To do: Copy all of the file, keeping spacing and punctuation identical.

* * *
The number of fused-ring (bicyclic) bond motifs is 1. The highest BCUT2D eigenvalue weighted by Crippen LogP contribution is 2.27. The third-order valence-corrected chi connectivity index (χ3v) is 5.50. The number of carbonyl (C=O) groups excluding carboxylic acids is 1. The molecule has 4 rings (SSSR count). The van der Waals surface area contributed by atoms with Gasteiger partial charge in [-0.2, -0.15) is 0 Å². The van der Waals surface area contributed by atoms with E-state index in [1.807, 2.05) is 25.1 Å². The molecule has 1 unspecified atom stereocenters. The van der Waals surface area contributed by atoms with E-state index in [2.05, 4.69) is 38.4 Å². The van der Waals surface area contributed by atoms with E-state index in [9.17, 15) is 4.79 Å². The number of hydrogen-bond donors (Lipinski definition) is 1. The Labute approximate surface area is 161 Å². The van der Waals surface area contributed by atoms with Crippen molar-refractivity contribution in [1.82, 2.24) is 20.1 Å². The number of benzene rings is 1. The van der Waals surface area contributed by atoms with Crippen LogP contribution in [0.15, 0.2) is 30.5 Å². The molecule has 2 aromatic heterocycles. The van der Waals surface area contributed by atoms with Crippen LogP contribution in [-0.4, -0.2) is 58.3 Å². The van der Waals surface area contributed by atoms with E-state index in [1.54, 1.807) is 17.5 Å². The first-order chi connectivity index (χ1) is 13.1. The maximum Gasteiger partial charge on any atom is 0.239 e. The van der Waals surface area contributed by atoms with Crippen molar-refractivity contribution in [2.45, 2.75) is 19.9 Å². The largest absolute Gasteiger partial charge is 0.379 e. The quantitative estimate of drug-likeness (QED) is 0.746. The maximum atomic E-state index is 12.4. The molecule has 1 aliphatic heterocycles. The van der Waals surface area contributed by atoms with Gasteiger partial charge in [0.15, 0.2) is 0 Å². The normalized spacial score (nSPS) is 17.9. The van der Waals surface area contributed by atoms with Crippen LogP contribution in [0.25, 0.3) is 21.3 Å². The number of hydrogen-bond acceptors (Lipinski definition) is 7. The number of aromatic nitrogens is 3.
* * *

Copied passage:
The number of fused-ring (bicyclic) bond motifs is 1. The highest BCUT2D eigenvalue weighted by Crippen LogP contribution is 2.27. The third-order valence-corrected chi connectivity index (χ3v) is 5.50. The number of carbonyl (C=O) groups excluding carboxylic acids is 1. The molecule has 4 rings (SSSR count). The van der Waals surface area contributed by atoms with Gasteiger partial charge in [-0.2, -0.15) is 0 Å². The van der Waals surface area contributed by atoms with E-state index in [1.807, 2.05) is 25.1 Å². The molecule has 1 unspecified atom stereocenters. The van der Waals surface area contributed by atoms with E-state index in [2.05, 4.69) is 38.4 Å². The van der Waals surface area contributed by atoms with E-state index in [9.17, 15) is 4.79 Å². The number of hydrogen-bond donors (Lipinski definition) is 1. The Labute approximate surface area is 161 Å². The van der Waals surface area contributed by atoms with Crippen molar-refractivity contribution in [1.82, 2.24) is 20.1 Å². The number of benzene rings is 1. The van der Waals surface area contributed by atoms with Crippen LogP contribution in [0.15, 0.2) is 30.5 Å². The molecule has 2 aromatic heterocycles. The van der Waals surface area contributed by atoms with Crippen LogP contribution in [-0.4, -0.2) is 58.3 Å². The van der Waals surface area contributed by atoms with E-state index in [1.54, 1.807) is 17.5 Å². The first-order chi connectivity index (χ1) is 13.1. The maximum Gasteiger partial charge on any atom is 0.239 e. The van der Waals surface area contributed by atoms with Crippen molar-refractivity contribution in [2.45, 2.75) is 19.9 Å². The largest absolute Gasteiger partial charge is 0.379 e. The quantitative estimate of drug-likeness (QED) is 0.746. The maximum atomic E-state index is 12.4. The molecule has 1 aliphatic heterocycles. The van der Waals surface area contributed by atoms with Gasteiger partial charge in [0.15, 0.2) is 0 Å². The normalized spacial score (nSPS) is 17.9. The van der Waals surface area contributed by atoms with Crippen LogP contribution in [0.25, 0.3) is 21.3 Å². The number of hydrogen-bond acceptors (Lipinski definition) is 7. The number of aromatic nitrogens is 3.